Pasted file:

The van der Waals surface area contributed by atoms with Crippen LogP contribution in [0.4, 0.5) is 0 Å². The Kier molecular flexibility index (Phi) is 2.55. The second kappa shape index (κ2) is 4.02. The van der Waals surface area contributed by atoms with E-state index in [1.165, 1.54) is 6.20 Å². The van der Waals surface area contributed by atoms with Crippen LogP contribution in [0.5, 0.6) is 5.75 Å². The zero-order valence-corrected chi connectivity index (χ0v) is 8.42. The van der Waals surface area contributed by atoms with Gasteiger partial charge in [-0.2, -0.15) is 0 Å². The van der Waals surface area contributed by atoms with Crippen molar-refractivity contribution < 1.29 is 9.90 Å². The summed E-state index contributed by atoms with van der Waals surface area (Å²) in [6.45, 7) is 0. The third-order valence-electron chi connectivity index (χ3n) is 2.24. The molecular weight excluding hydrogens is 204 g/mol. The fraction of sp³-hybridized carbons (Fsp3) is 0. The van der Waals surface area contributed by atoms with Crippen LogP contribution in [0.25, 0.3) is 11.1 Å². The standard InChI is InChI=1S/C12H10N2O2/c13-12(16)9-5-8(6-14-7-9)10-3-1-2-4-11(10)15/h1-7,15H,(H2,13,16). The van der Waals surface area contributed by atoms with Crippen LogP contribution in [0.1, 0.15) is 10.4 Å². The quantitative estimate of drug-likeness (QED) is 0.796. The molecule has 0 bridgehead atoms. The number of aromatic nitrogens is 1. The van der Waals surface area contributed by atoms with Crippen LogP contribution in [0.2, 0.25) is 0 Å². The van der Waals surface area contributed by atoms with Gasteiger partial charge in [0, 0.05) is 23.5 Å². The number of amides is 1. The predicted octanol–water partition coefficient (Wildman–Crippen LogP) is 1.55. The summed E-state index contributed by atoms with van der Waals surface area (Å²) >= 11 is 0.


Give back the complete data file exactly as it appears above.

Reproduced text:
The van der Waals surface area contributed by atoms with Crippen LogP contribution in [0.4, 0.5) is 0 Å². The Kier molecular flexibility index (Phi) is 2.55. The second kappa shape index (κ2) is 4.02. The van der Waals surface area contributed by atoms with E-state index in [1.165, 1.54) is 6.20 Å². The van der Waals surface area contributed by atoms with Crippen LogP contribution in [0.5, 0.6) is 5.75 Å². The zero-order valence-corrected chi connectivity index (χ0v) is 8.42. The van der Waals surface area contributed by atoms with Gasteiger partial charge in [-0.2, -0.15) is 0 Å². The van der Waals surface area contributed by atoms with Crippen molar-refractivity contribution < 1.29 is 9.90 Å². The summed E-state index contributed by atoms with van der Waals surface area (Å²) in [6.45, 7) is 0. The third-order valence-electron chi connectivity index (χ3n) is 2.24. The molecular weight excluding hydrogens is 204 g/mol. The fraction of sp³-hybridized carbons (Fsp3) is 0. The van der Waals surface area contributed by atoms with Crippen LogP contribution in [0.25, 0.3) is 11.1 Å². The standard InChI is InChI=1S/C12H10N2O2/c13-12(16)9-5-8(6-14-7-9)10-3-1-2-4-11(10)15/h1-7,15H,(H2,13,16). The van der Waals surface area contributed by atoms with Crippen LogP contribution in [0.1, 0.15) is 10.4 Å². The quantitative estimate of drug-likeness (QED) is 0.796. The molecule has 0 bridgehead atoms. The number of aromatic nitrogens is 1. The van der Waals surface area contributed by atoms with Crippen LogP contribution in [0.2, 0.25) is 0 Å². The van der Waals surface area contributed by atoms with Gasteiger partial charge in [0, 0.05) is 23.5 Å². The number of amides is 1. The predicted octanol–water partition coefficient (Wildman–Crippen LogP) is 1.55. The summed E-state index contributed by atoms with van der Waals surface area (Å²) >= 11 is 0.